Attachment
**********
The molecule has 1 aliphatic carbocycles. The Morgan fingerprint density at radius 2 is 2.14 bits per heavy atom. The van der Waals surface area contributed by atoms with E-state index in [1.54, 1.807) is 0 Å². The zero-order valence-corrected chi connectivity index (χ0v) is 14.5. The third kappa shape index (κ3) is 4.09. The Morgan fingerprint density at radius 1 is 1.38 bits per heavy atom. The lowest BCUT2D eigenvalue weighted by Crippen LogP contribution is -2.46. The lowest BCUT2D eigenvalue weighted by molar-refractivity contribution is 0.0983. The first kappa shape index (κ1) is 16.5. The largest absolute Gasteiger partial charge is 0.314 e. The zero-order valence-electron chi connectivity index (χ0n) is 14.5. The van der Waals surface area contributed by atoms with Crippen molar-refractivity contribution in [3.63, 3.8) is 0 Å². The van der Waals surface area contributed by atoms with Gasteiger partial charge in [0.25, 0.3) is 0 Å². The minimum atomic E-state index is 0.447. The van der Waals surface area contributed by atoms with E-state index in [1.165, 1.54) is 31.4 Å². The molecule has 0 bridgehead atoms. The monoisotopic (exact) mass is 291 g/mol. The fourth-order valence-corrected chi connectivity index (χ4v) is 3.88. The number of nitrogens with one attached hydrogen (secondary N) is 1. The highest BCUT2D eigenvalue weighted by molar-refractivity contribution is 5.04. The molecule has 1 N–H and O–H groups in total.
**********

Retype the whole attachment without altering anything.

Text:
The molecule has 1 aliphatic carbocycles. The Morgan fingerprint density at radius 2 is 2.14 bits per heavy atom. The van der Waals surface area contributed by atoms with E-state index in [1.54, 1.807) is 0 Å². The zero-order valence-corrected chi connectivity index (χ0v) is 14.5. The third kappa shape index (κ3) is 4.09. The Morgan fingerprint density at radius 1 is 1.38 bits per heavy atom. The lowest BCUT2D eigenvalue weighted by Crippen LogP contribution is -2.46. The lowest BCUT2D eigenvalue weighted by molar-refractivity contribution is 0.0983. The first kappa shape index (κ1) is 16.5. The largest absolute Gasteiger partial charge is 0.314 e. The zero-order valence-electron chi connectivity index (χ0n) is 14.5. The van der Waals surface area contributed by atoms with Crippen molar-refractivity contribution in [3.63, 3.8) is 0 Å². The van der Waals surface area contributed by atoms with Gasteiger partial charge in [0.25, 0.3) is 0 Å². The minimum atomic E-state index is 0.447. The van der Waals surface area contributed by atoms with E-state index in [1.165, 1.54) is 31.4 Å². The molecule has 0 bridgehead atoms. The monoisotopic (exact) mass is 291 g/mol. The fourth-order valence-corrected chi connectivity index (χ4v) is 3.88. The number of nitrogens with one attached hydrogen (secondary N) is 1. The highest BCUT2D eigenvalue weighted by molar-refractivity contribution is 5.04. The molecule has 1 N–H and O–H groups in total.